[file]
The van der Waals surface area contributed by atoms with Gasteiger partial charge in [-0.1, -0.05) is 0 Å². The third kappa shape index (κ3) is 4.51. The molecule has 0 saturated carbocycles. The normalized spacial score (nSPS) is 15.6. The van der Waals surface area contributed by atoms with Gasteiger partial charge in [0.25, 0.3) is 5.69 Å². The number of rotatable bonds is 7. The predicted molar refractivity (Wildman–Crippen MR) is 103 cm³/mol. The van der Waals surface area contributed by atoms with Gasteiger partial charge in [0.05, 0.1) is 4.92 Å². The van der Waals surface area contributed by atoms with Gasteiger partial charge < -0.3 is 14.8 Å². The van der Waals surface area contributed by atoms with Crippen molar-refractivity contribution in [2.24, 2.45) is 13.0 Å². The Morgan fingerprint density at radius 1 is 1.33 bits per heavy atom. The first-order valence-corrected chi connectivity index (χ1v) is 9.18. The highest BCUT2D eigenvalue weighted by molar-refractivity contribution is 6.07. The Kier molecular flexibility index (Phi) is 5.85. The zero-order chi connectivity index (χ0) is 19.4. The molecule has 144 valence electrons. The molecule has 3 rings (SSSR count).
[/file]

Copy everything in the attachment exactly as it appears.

The van der Waals surface area contributed by atoms with Gasteiger partial charge in [-0.1, -0.05) is 0 Å². The third kappa shape index (κ3) is 4.51. The molecule has 0 saturated carbocycles. The normalized spacial score (nSPS) is 15.6. The van der Waals surface area contributed by atoms with Gasteiger partial charge in [0.25, 0.3) is 5.69 Å². The number of rotatable bonds is 7. The predicted molar refractivity (Wildman–Crippen MR) is 103 cm³/mol. The van der Waals surface area contributed by atoms with Gasteiger partial charge in [0.05, 0.1) is 4.92 Å². The van der Waals surface area contributed by atoms with Gasteiger partial charge < -0.3 is 14.8 Å². The van der Waals surface area contributed by atoms with Crippen molar-refractivity contribution in [2.24, 2.45) is 13.0 Å². The Morgan fingerprint density at radius 1 is 1.33 bits per heavy atom. The first-order valence-corrected chi connectivity index (χ1v) is 9.18. The highest BCUT2D eigenvalue weighted by molar-refractivity contribution is 6.07. The Kier molecular flexibility index (Phi) is 5.85. The zero-order chi connectivity index (χ0) is 19.4. The molecule has 144 valence electrons. The molecule has 3 rings (SSSR count).